How to Convert an Old Fridge Into a Home Brew Cooler

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Beer fermentation is a temperature-specific process. Ales ferment best around 62 to 72 degrees Fahrenheit, while lagers tend to ferment best around 40 to 50 degrees Fahrenheit. Lagers should also be cold-stored at temperatures close to freezing. Depending on where in the world you live, you may find it difficult to maintain these temperatures for the time periods required to ferment and age your beer properly. You can, however, convert an old, working fridge into a home brew cooler with little more than a refrigerator thermostat control.

Things You'll Need

  • Refrigerator thermostat control
  • Purchase a refrigerator thermostat control. You can buy these units at many brewing supply and hardware stores, as well as many through many online dealers.

  • Remove any unneeded shelves from your old refrigerator. If you intend to ferment your beer inside this refrigerator, you will need at least enough room to store your entire fermentation vessel. If you can put the shelves back in easily, you may want to keep them and use them when cold-storing your beer.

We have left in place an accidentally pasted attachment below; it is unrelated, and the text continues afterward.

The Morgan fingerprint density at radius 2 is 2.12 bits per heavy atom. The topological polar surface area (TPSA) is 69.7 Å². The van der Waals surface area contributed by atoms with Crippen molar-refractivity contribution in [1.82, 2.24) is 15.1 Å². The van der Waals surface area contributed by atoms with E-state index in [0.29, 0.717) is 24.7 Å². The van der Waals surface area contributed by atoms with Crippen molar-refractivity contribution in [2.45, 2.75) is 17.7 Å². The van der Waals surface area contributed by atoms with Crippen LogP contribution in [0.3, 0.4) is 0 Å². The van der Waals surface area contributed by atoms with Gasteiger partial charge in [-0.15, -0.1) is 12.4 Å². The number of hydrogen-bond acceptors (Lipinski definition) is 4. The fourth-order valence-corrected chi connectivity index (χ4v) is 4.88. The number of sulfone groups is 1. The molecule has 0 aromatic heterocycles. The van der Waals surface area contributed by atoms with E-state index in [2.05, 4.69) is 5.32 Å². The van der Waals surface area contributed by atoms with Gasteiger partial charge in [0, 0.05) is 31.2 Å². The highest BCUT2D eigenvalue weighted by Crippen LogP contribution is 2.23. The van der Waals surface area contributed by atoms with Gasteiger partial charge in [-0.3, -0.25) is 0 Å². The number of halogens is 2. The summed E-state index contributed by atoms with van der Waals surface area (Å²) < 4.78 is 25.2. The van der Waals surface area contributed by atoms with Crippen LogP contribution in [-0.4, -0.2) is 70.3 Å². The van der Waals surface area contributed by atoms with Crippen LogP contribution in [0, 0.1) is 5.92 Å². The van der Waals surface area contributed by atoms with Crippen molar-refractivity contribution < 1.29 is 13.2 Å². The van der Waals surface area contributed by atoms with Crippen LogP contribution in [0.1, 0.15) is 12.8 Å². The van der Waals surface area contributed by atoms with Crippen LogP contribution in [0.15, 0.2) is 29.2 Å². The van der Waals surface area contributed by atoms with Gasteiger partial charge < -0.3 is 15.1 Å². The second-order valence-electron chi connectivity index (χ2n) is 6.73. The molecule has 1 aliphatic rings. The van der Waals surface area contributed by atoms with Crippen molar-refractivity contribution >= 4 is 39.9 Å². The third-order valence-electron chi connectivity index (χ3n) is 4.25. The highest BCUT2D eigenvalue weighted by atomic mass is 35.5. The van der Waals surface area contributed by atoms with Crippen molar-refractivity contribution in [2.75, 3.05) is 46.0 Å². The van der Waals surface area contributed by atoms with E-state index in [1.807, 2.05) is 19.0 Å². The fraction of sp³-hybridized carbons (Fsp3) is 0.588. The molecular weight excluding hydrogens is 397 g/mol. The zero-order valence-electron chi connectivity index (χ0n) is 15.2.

• Turn the refrigerator's internal thermostat to its lowest setting. Turning the setting down will allow the controller you bought to fully adjust the temperature inside the refrigerator.

  • Place the thermostat's temperature probe inside the refrigerator. The wires for these probes tend to be thin enough to allow the door to shut without any resistance.

  • Plug the refrigerator into the back side of the thermostat plug, then plug the thermostat into the wall.

  • Adjust the thermostat to the desired temperature. Most refrigerator thermostat control units can adjust the temperature inside the refrigerator from about 30 degrees Fahrenheit to about 80 degrees Fahrenheit.

Tips & Warnings

  • Always follow the specific directions for the type of thermostat controller you buy. Most brewing thermostats work in the same basic way, but many have slightly different set-up and operational procedures.

References

  • Photo Credit Jupiterimages/Photos.com/Getty Images
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